User-generated content (UGC) has grown in popularity with the proliferation of social media. It can take a number of forms — including product reviews, product ratings, Q&As, social media posts, photos, and videos.
According to UGC company Photoslurp, integrating UGC content across the shopping journey can increase online sales by 15%.
Per Statista, the most popular types of user-generated content in the US in 2017 ranked like this:
As far as benefits, user-generated content helps customers by increases purchasing confidence, creating an authentic shopping experience, and pulling out trending products.
This chart from Statista shows how much online shoppers agreed or disagreed with the following impacts of user-generated content.
User generated content can be incorporated onto product pages, home pages, community galleries, etc.
Here’s an example of a company using UGC on a product page.
And here’s what UGC might look like on a home page.
With the rise of user-generated content, of course, has come the rise of platforms which facilitate it.
Photoslurp focuses more on the European market (at least for now) as they are based in Barcelona.
According to Eulogi, Photoslurp enables brands to increase online sales by integrating authentic, visual, and inspiring social content into their online shopping experience.
Pictured here are Eulogi (left) along with Ben Heinkle, the company’s CTO (right).
[Image provided by Photoslurp.]
Eulogi Bordas: Photoslurp is the second iteration of a project. The initial idea was a B2C application where users could share social photos of an event within a dropbox folder.
It got some traction on Hackernews and a couple other “geeky” sites, and was able to get about 1500 users. That not enough to build a business, however, and we decided to shut it down.
We sent an email to users that we were shutting down, for them to download anything they wanted to keep. One of those users actually replied back and said “I’m going to launch company in the Netherlands using a similar concept.”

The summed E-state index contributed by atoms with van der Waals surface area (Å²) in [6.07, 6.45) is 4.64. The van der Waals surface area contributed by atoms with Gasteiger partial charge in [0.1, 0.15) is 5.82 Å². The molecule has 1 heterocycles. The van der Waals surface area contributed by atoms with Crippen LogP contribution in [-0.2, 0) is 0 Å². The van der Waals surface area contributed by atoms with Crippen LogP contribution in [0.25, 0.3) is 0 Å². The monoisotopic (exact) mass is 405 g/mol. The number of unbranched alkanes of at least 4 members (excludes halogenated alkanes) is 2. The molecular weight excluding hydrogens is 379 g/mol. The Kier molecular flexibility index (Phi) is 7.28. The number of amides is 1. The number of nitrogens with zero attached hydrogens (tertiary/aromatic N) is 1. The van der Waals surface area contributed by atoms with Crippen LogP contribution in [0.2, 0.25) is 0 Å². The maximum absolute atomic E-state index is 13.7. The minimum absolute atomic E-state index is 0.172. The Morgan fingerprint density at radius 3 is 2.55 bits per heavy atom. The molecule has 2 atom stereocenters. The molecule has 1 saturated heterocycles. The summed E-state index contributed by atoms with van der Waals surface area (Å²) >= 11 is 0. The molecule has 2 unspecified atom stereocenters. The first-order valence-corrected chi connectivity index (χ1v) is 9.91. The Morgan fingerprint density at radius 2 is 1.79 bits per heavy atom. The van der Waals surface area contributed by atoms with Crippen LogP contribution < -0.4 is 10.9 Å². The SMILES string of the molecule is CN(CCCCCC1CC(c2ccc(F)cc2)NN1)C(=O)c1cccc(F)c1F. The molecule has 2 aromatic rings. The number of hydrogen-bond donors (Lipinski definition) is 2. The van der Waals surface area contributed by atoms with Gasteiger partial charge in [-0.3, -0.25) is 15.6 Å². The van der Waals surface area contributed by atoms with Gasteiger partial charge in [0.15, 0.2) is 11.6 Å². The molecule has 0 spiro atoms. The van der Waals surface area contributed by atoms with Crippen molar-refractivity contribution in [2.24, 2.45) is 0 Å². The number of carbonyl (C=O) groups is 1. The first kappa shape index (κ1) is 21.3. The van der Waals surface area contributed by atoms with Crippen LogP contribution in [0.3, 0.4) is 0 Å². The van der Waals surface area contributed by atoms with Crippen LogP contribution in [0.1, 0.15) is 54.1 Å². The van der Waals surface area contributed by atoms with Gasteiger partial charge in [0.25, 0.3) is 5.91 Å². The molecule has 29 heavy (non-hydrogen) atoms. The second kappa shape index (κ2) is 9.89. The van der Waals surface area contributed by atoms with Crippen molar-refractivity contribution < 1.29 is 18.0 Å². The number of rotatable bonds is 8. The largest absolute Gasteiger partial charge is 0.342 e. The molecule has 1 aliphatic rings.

That person saw the trend in the US of influencers, and thought a similar thing would happen in Europe.
Instead of focusing on events, it would focus on brand hashtags. It would allow images to be natively integrated in ecommerce.
Ben (the company’s cofounder and CTO) developed that reiteration over the course of eight months in 2014. He then went back to that user [who had suggested the change]. That person said “yes, this is exactly what I’m looking for.”
He agreed to pay Ben for one year of using the technology. Within two months, he brought on two new customers. With those three clients, Ben thought he could make a business out of it.
Ben is a computer scientist, so he wanted to search for a cofounder to handle the business aspects. He went to Cofounderslab.com, which is like tinder for founders. It pairs tech people and business people. Ben is originally half German and half Indian. We met in Barcelona, and in January 2015 I officially joined the company.
Prior to that, I was working as a management consultant for about six years. I was then the GM of a software company for nearly three years.
EB: Photoslurp automatically collects visual content from major social networks.
Collected content is gathered into an online management platform where brands can easily moderate the content, ask media rights, and link it to multiple products.
Once the content is linked, Photoslurp automatically pushes the content to the home page, social galleries, product pages, and category pages.
EB: The direct impact would be that a company would have more inspiring and engaging content on their ecommerce site that would drive more clicks and ultimately more sales.
EB: We have some cool stuff going on around automations, artificial intelligence, and deeper analytics.
We’re working on creating more automation on the part of content management — predictive analytics on what content will perform best, and to provide brands a good way to understand what’s going on. Better ways for brands to use content across the full customer journey.
Take the case of a company like Zara, for example. What they sell in Russia in March is not the same as what they sell in Spain in March. We want to help brands showcase which content will better resonate with which audience across regions, promotions, etc. We’ll likely have that ready to offer by the end of Q3.
EB: Right now about 20% of our customer base is in the US. But for now, we’re super focused on Europe. The US is a more competitive market, and Europe is native for us.
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